Session 0

Content

Philosophy

I have never taken a course or workshop in using R. I’ve read a lot of books on how to program with R. To be honest, I’m not sure how much they helped. I learned R by taking a single script that I wrote to create a scatter plot and modifying it or “hacking it” to get it to do what I wanted. If I ran into a problem, I would either google the error message or the question I was trying to answer. As I asked around, I learned that most people learned R by hacking their way to success along with a lot of practice. That is the underlying philosophy of this series of lessons. Most programming books slowly build to something useful with silly examples along the way. The first code you will write in Session 1 will be the basis of every other piece of code we write in these tutorials. We will start with working code for a plot that could be published and hack it until we have a plot showing which taxa are associated with health or disease.

I suspect that you will understand the first chunk of code we write. We will strive for readable code that is easy to understand. That being said, just because you suspect that the geom_point function will add points to a plot, doesn’t mean that you know how to use geom_point or that you would know how to make a bar chart. Calmly accept your ignorance and know that all will be explained eventually. Learning experts have found that we do not learn best by taking on a topic and beating it to death until we’ve mastered it. Rather, we learn best when we learn something partially, move on to something else that we also learn partially, but can fold in the previous knowledge to help us improve our partial knowledge of the earlier topic. It’s kind of like taking steps forward in a dark room only to get to the end and see that you knew the path all the way along. This is the approach that we will be taking with these lessons. My goal is not to provide a reference on R or to necessarily document every nook and cranny of the language and its myriad packages. I will empower you to do that.

The final philosophical point I will make is that I believe it is important to eat your own dog food as an educator. Everything I teach, is how I want to code and how I want those that work for me to code. There is definitely always room for improvement, but be confident that I’m not trying to sell you on something that I do not use myself. That being said, although I don’t claim that the plots we’ll make are works of aRt, I do think that they’re pretty close to being publication quality. Why make a crappy plot, when you could make a good one that puts your work in the best possible light?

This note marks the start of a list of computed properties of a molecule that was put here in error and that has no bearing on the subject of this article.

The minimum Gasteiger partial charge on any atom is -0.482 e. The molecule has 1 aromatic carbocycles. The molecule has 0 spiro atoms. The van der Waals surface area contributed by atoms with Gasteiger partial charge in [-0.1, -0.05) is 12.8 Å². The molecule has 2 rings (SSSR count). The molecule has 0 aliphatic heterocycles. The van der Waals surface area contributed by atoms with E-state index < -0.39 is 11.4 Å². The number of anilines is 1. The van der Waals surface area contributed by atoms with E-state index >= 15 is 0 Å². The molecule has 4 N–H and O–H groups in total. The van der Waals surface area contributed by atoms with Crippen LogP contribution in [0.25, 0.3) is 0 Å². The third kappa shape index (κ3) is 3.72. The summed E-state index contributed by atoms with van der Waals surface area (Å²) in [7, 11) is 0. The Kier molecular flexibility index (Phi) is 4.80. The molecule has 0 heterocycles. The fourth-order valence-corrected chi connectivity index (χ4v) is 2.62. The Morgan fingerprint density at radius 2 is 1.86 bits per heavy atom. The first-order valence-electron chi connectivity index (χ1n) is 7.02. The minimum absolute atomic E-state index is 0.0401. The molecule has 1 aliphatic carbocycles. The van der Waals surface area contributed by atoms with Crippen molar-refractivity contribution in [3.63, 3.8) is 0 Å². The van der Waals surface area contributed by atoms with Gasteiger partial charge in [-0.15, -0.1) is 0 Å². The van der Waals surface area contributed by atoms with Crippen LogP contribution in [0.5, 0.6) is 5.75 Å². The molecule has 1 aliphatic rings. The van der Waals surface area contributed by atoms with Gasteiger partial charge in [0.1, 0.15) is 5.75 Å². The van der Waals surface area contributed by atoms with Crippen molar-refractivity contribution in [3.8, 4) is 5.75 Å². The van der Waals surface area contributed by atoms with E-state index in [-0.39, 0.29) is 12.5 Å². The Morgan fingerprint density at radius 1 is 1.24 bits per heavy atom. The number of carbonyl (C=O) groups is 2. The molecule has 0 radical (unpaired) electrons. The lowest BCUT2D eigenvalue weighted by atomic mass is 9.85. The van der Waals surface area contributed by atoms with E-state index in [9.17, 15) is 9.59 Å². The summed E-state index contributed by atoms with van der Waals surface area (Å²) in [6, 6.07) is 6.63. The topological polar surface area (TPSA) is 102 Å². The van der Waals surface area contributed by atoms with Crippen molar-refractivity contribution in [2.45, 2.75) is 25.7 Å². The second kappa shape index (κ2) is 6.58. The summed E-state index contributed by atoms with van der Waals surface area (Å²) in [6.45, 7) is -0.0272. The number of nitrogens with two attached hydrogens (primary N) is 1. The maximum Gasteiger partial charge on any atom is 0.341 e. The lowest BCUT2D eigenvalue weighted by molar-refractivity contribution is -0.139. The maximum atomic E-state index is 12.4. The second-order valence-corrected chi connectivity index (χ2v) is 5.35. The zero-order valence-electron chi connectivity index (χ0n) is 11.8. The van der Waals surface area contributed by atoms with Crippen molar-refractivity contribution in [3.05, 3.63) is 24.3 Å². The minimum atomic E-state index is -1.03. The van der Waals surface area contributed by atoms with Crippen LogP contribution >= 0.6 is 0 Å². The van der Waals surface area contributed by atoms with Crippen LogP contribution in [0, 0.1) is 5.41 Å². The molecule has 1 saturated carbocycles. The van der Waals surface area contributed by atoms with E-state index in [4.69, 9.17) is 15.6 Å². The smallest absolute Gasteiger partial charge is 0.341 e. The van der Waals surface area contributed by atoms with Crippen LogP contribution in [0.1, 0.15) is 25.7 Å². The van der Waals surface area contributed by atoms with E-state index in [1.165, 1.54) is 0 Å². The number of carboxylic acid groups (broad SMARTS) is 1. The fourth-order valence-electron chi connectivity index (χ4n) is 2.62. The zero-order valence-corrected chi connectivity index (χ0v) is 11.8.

If you notice a bug, something that is unclear, have an idea for a better approach, or want to see something added, please file an issue or, even better, a pull request at the project’s GitHub repository.

Why R

If you’re looking for some big “pound your chest” explanation for why you should learn R, then you’re looking in the wrong place. I know R. That’s why I teach R. Why did I learn R? There were people around me that new R and I knew I could depend on them to help me learn R if I ran into any problems. Less important than which language you should learn is that you learn A language. Any language, really.

The way I see it there are several credible languages if you are a scientist: R, Python, C/C++, Java. R and Python are “high level” languages that have a lot of built in goodies to make your life easy. As you’ll see, it’s pretty easy to build a graph or to calculate a mean in R (and python). These languages are engineered to make it easier on the programmer than the person running the code. In contrast, C/C++ and Java are not as easy to program, but are far more efficient and run blazing fast. You’ll hear about others like Julia, Ruby, or Perl. These aren’t quite mainstream for biologists or aren’t fully developed yet or are past their sell by date. Unless you have needs for high performance, I’d probably stay away from C/C++ and Java isn’t really all that high performance. If you need the speed of C++ you can write C++ in R.